U.S. State Department Appoints Envoy to Counter Chinese Influence at the U.N.
The Trump administration’s retreat from multilateralism left a political void that China is seeking to fill. Now, the United States wants to turn back the clock.
Mexican Diplomacy Has Gone Feminist
Andrés Manuel López Obrador’s administration has boldly reoriented its foreign policy toward gender equality.
Books in Brief
Vaclav Smil’s encyclopedia on growth and new releases on economics in hard times and diplomacy in war zones.
Who’s Afraid of Mohammad Javad Zarif?
The United States killed Qassem Suleimani. Why can’t it silence his defenders?
10 Conflicts to Watch in 2020
Friends and foes alike no longer know where the United States stands. As Washington overpromises and underdelivers, regional powers are seeking solutions on their own—both through violence and diplomacy.
A Rocky Year for U.S. Diplomacy
Whether it was confrontations with Iran and China or the never-ending Ukraine imbroglio, 2019 was a tumultuous year for American foreign policy.
U.S. to Ramp Up Counterterrorism Efforts in Sahel Region
Despite years of U.S. and international efforts to fight terrorism in the area, extremist groups are gaining ground.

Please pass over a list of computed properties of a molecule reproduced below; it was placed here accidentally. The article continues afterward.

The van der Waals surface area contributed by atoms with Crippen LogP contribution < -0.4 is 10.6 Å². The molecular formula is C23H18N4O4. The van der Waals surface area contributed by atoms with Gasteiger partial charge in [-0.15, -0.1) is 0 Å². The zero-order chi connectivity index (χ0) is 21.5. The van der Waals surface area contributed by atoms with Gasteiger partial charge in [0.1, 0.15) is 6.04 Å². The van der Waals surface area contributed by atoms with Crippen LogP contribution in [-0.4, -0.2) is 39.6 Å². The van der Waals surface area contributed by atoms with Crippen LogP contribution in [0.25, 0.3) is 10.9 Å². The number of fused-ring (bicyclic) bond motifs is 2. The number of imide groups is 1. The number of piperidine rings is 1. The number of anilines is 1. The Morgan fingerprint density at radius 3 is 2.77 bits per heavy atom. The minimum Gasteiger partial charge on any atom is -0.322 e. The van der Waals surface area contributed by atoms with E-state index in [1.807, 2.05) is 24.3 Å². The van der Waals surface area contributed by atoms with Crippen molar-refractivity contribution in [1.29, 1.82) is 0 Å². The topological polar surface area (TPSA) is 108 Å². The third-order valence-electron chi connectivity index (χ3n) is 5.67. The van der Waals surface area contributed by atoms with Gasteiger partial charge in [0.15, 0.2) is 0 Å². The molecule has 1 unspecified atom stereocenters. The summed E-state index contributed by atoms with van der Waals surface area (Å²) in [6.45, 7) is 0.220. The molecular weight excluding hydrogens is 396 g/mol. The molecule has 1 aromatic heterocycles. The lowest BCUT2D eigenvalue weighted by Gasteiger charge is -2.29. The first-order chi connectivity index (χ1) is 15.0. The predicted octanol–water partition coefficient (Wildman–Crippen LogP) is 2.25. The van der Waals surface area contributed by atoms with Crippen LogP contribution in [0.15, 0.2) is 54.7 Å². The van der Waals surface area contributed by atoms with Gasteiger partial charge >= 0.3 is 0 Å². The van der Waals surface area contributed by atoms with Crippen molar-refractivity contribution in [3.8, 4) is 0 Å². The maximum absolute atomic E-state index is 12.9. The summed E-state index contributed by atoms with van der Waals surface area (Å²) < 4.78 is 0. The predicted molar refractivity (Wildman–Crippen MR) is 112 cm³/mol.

Should the United States and Israel Make It Official?
The United States and Israel call themselves allies, but they don’t have a formal defense treaty governing their relationship. Here’s why.
State Department Outlines Dramatic Scale-Down of U.S. Presence in Iraq
Critics say the move will open the door to increased Iranian influence and worsen Iraq’s slide into chaos.
Benjamin Netanyahu Is Bleeding Israel’s Foreign Ministry to Death
Deep funding cuts and the gutting of Israel’s diplomatic service is undermining the prime minister’s ambitious foreign-policy agenda.
Russia Proposes Moving U.N. Meetings to Europe
Protesting U.S. visa delays for United Nations-based Russian diplomats, Moscow says some U.N. meetings should be held in Geneva or Vienna.
U.S. Ambassador Puts Zambia on Notice
Washington gives the country $500 million in support a year, he says, but has little to show for it in terms of cooperation and human rights.
Rafael Grossi Isn’t America’s—or Iran’s, or North Korea’s—Man
The new head of the IAEA was the United States’ preferred candidate. But, as global tensions rise, he quickly needs to prove his independence.
State Clamps Down on Officials Joining Pompeo’s Calls
A Democratic lawmaker says the lack of transparency and record-keeping will keep the public in the dark.
Believe It or Not, Impeachment Is About to Get Even More Partisan
Expect anger and grandstanding as the House Judiciary Committee picks up the torch with a critical decision bearing down on the Democrats.
With State Department Under Fire, Lawmakers Form a Diplomacy Caucus
The bipartisan House move seeks to bolster support for U.S. diplomats as Ukraine impeachment inquiry puts heat on the foreign service.